Another big responsibility that falls on project managers’ shoulders is being prepared for and handling risks and issues that come up within a project.

“The professional project manager has the ability and has been trained to deal with risks and issues related to their project, not only from the individual project standpoint but from the portfolio standpoint,” MacNeil said. “A lot of times accidental project managers don’t see the big picture or the potential risk to their project.

“For example, if you are dealing with a vendor that doesn’t have the ability to deliver. The (accidental project manager) may not understand that delaying project A is going to impact projects B, C and D, because of the resourcing or delivery issues,” he said.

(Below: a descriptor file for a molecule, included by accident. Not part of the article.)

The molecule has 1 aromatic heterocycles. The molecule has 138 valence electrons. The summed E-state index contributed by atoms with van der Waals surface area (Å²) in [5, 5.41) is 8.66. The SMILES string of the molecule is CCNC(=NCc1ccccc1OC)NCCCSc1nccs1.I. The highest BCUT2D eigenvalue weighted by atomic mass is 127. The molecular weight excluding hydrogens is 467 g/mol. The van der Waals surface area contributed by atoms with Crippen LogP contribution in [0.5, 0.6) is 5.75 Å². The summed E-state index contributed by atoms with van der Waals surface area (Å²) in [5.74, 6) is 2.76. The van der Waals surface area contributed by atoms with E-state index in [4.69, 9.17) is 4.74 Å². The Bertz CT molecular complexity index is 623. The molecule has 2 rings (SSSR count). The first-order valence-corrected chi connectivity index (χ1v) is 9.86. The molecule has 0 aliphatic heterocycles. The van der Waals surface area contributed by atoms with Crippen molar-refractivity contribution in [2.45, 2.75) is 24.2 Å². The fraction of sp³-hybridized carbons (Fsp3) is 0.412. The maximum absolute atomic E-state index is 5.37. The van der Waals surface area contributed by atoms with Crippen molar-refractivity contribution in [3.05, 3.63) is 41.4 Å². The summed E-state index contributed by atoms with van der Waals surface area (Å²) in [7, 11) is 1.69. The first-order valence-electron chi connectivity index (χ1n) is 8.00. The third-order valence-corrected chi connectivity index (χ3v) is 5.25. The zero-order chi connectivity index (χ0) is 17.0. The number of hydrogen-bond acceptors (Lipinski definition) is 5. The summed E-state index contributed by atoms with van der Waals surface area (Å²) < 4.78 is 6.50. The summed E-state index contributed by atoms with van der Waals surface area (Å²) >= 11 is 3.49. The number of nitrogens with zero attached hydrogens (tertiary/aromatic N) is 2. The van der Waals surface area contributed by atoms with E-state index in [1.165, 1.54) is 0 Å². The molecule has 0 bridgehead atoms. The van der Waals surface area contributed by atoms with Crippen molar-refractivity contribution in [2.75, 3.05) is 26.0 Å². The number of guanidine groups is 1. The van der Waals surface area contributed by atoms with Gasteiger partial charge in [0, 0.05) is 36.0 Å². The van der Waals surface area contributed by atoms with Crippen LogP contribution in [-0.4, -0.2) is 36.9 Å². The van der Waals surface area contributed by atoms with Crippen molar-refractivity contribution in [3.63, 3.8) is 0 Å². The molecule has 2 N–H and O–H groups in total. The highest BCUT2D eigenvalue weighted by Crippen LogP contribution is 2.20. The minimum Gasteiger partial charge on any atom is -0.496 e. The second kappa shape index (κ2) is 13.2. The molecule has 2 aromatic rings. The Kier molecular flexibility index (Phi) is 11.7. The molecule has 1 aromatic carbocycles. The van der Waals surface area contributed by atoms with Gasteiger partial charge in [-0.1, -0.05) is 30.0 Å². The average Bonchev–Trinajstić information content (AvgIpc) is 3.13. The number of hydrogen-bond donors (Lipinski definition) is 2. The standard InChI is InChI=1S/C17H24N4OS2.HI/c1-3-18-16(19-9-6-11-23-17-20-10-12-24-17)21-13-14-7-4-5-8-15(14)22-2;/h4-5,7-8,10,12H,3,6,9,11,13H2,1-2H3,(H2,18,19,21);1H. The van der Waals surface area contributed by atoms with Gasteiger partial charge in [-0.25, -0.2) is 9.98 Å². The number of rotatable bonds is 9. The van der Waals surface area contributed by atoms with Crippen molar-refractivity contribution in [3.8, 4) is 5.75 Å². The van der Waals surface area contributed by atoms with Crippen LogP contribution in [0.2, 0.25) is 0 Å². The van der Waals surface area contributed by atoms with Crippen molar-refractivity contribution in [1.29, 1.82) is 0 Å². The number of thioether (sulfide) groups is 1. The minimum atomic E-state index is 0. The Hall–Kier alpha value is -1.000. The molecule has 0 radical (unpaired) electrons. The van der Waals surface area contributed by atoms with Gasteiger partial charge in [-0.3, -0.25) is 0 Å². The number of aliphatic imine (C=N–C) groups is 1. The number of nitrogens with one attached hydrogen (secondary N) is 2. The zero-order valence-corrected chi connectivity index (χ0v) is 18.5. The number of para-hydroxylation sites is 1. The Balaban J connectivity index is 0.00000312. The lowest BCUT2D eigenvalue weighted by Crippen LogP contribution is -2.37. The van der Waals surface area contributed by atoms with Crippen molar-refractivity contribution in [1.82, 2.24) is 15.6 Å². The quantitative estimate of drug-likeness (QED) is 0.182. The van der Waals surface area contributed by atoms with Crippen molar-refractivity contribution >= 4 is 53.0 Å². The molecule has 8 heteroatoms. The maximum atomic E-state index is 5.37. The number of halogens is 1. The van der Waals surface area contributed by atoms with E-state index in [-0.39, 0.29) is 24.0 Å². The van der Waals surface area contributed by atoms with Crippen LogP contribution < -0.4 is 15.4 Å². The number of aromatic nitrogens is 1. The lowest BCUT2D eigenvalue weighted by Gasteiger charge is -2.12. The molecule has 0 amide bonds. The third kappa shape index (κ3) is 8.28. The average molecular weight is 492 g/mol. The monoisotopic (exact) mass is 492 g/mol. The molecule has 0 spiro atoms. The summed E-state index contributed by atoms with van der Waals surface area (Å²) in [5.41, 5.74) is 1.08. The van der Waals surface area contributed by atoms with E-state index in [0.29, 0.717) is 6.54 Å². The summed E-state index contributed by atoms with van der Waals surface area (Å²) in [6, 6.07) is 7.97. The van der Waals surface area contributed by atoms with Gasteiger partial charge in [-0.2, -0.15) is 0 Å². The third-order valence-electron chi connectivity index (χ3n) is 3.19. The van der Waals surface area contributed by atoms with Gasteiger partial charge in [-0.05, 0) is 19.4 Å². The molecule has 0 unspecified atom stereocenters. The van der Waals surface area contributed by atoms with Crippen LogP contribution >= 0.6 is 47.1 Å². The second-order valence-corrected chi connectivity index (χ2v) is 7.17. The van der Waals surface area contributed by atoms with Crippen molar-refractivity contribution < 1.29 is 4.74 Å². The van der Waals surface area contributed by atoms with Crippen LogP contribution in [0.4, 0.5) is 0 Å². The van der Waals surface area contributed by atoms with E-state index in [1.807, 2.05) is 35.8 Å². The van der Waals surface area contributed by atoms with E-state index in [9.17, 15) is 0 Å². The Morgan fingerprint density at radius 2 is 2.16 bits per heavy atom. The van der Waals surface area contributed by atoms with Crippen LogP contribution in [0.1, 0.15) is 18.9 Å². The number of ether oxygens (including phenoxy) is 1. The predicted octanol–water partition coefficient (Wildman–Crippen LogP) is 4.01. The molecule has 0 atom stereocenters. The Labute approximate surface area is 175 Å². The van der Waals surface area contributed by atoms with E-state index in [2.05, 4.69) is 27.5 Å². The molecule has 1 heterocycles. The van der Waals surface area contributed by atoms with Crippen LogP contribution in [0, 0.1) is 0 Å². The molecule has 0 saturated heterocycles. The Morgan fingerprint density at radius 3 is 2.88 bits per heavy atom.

“It’s having that risk management understanding and how to deal with the potential risks within the project where the professional project manager can make a difference for an organization.”

At the same time, project complexity and volume are increasing and so is the accessibility of available tools, which means more and more accidental and occasional project managers can access these resources, but not always with the skills necessary to really utilize them to their capacity.

“It is just like in home improvement: everybody thinks that they watch it on TV, they can do it themselves,” MacNeil said. “So they watch a home improvement show on HGTV and all of a sudden the average homeowner is out there with a table saw and all sorts of industrial equipment and they end up with crooked shelves or doors that don’t close.”

That is why MacNeil and Woodruff think now is an especially good time to bring back MPUG. The pair said the group is open to project managers at any level of experience.